|Publication number||US4284890 A|
|Application number||US 06/070,066|
|Publication date||Aug 18, 1981|
|Filing date||Aug 27, 1979|
|Priority date||Aug 27, 1979|
|Also published as||CA1118110A, CA1118110A1, DE3007817A1, DE3007817C2|
|Publication number||06070066, 070066, US 4284890 A, US 4284890A, US-A-4284890, US4284890 A, US4284890A|
|Inventors||Christopher J. Thompson|
|Original Assignee||Montreal Neurological Institute|
|Export Citation||BiBTeX, EndNote, RefMan|
|Patent Citations (1), Non-Patent Citations (1), Referenced by (17), Classifications (9)|
|External Links: USPTO, USPTO Assignment, Espacenet|
1. Field of the Invention
This invention relates generally to positron emission tomography and more particularly to devices which use an array of scintillation detectors to detect the annihilation radiation from positron disintegration and use this information to reconstruct an image of the distribution of positron emitting isotopes within a body.
2. Description of the Prior Art
Positron emission tomography is a technique for measuring the concentration of a positron emitting isotope through a sectional plane through the body. Normally the isotope is used to label a substance which circulates with the blood and which may be adsorbed in certain tissues. The technique allows the actual concentration in the slice to be determined if the device is suitably calibrated.
Certain isotopes decay by emitting a positively charged particle with the same mass as the electron (positron) and the neutrino from the nucleus. In this process one of the protons in the nucleus becomes a neutron, so that its atomic number goes down while its atomic weight remains constant. This positron is ejected with a kinetic energy of up to 2 MeV depending on the isotope and loses this energy by collisions while travelling a distance of up to a few mms in water. When it has reached thermal energies it interacts with an electron and they mutually annihilate one another. The rest mass of the 2 particles is transformed into 2 gamma rays of 511 KeV which are emitted at 180° in the `center of mass` coordinates of the original particles. The 2 gamma rays may be detected by suitable devices. If these devices measure the energy of the gamma rays at 511 KeV and register this energy almost simultaneously it may be assumed that the origin of the radiation is on a straight line between the 2 detectors. Several detectors may be used in an arrangement so that many coincident events may be imaged during the same time interval. Then the information from these detectors is processed by a computer using image reconstruction techniques in order to find the location of distribution of positron emitting isotope.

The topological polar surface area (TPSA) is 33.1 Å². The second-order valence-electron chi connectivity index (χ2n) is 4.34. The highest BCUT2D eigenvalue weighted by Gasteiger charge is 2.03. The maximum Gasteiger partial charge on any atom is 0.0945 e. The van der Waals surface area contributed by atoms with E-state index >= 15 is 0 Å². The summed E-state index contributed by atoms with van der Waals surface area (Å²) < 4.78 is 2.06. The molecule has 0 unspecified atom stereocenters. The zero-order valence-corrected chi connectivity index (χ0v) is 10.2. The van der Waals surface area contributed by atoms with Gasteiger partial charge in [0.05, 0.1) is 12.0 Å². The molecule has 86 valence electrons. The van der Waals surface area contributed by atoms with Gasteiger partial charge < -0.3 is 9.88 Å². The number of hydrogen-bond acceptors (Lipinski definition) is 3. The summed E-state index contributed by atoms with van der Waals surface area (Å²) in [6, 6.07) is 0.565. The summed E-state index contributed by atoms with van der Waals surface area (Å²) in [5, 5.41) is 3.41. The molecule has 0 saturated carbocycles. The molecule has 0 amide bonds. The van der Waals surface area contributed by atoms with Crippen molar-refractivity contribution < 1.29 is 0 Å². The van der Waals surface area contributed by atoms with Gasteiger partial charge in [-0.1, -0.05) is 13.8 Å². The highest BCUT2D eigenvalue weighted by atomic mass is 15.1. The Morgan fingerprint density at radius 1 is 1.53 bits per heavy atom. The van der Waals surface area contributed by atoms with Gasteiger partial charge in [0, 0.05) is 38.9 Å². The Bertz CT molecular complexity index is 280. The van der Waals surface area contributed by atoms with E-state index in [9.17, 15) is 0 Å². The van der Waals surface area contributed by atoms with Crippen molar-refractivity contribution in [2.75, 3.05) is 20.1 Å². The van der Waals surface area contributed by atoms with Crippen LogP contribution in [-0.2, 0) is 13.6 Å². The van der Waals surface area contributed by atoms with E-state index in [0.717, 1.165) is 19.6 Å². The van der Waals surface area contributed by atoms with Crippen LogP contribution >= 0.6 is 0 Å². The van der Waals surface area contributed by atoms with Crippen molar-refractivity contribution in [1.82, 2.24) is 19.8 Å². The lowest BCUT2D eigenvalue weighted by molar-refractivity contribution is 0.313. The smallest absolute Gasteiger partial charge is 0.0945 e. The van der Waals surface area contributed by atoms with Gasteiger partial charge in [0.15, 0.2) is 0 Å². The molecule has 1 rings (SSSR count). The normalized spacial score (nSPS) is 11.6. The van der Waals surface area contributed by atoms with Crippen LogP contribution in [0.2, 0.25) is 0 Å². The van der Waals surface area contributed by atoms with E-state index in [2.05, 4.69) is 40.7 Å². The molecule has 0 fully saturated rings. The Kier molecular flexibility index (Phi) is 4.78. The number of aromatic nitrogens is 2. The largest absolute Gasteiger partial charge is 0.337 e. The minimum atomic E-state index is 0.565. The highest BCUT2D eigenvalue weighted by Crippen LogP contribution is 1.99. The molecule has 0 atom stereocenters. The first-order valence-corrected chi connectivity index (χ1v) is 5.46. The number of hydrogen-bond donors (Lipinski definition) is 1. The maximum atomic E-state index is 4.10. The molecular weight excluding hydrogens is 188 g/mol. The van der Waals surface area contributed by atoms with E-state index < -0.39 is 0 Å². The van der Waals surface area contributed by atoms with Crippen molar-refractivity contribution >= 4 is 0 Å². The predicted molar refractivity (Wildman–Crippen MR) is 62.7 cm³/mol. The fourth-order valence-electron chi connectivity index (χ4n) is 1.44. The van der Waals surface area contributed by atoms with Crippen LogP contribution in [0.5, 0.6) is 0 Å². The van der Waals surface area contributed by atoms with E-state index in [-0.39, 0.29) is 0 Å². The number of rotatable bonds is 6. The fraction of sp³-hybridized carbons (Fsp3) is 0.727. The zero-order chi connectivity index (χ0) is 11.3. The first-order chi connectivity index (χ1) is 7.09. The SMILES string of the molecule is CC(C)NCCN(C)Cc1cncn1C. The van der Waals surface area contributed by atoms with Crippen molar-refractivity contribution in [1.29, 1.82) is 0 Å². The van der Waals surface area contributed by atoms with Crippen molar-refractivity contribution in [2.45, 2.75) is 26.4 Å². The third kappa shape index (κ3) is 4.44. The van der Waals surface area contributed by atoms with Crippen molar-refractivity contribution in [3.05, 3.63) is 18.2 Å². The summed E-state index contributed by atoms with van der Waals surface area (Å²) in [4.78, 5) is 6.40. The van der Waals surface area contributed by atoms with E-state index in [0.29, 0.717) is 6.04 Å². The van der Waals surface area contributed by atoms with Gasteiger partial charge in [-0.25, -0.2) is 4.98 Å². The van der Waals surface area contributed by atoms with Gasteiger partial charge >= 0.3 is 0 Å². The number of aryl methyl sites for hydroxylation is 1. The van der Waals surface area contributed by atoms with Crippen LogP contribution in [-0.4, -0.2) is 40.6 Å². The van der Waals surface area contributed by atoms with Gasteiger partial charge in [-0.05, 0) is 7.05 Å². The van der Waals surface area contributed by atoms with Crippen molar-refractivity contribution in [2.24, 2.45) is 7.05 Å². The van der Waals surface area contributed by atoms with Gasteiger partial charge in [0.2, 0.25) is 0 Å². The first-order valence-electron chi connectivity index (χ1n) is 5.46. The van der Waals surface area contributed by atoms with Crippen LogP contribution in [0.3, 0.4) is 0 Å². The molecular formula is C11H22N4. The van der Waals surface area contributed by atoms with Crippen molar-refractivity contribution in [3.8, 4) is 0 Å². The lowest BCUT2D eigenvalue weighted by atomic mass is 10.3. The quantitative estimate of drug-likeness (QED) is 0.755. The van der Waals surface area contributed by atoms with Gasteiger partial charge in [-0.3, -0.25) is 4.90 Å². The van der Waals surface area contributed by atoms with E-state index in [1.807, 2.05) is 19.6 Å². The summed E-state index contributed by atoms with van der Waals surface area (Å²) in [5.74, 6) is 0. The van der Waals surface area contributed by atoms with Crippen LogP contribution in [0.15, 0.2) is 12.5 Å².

A device for imaging positron annihilation radiation consists of the following basic parts:
(1) A number of detectors arranged in a precise geometrical pattern. These detectors are normally scintillation detectors in one or several planes, and these detectors are normally arranged in a polygonal pattern or around the circumference of a circle. Scintillation detectors emit a light flash each time they absorb gamma radiation which may or may not arise from the mutual annihilation of a positron and electron. The intensity of the light flash is proportional to the gamma ray energy.
(2) The device must contain a means of converting the light flash to an electrical charge pulse. Its amplitude is proportional to the light intensity.
(3) The device must contain a means of determining that the charge pulse could have arisen from a gamma ray whose energy was approximately equivalent to the mass of the electron at rest (511 KeV).
(4) The device must have an electric circuit capable of determining that 2 and only 2 of the detectors each recorded gamma rays of appropriate energy within a short time interval (coincidence resolving time). These detectors are said to have recorded a `coincident event`.
(5) The device must have an electric circuit which determines which 2 detectors out of the many possible combinations recorded the so-called `coincident event`.
(6) The device must have a memory in which it can record how often each pair of detectors record a `coincident event`. The memory may be part of the random access memory of a general purpose computer.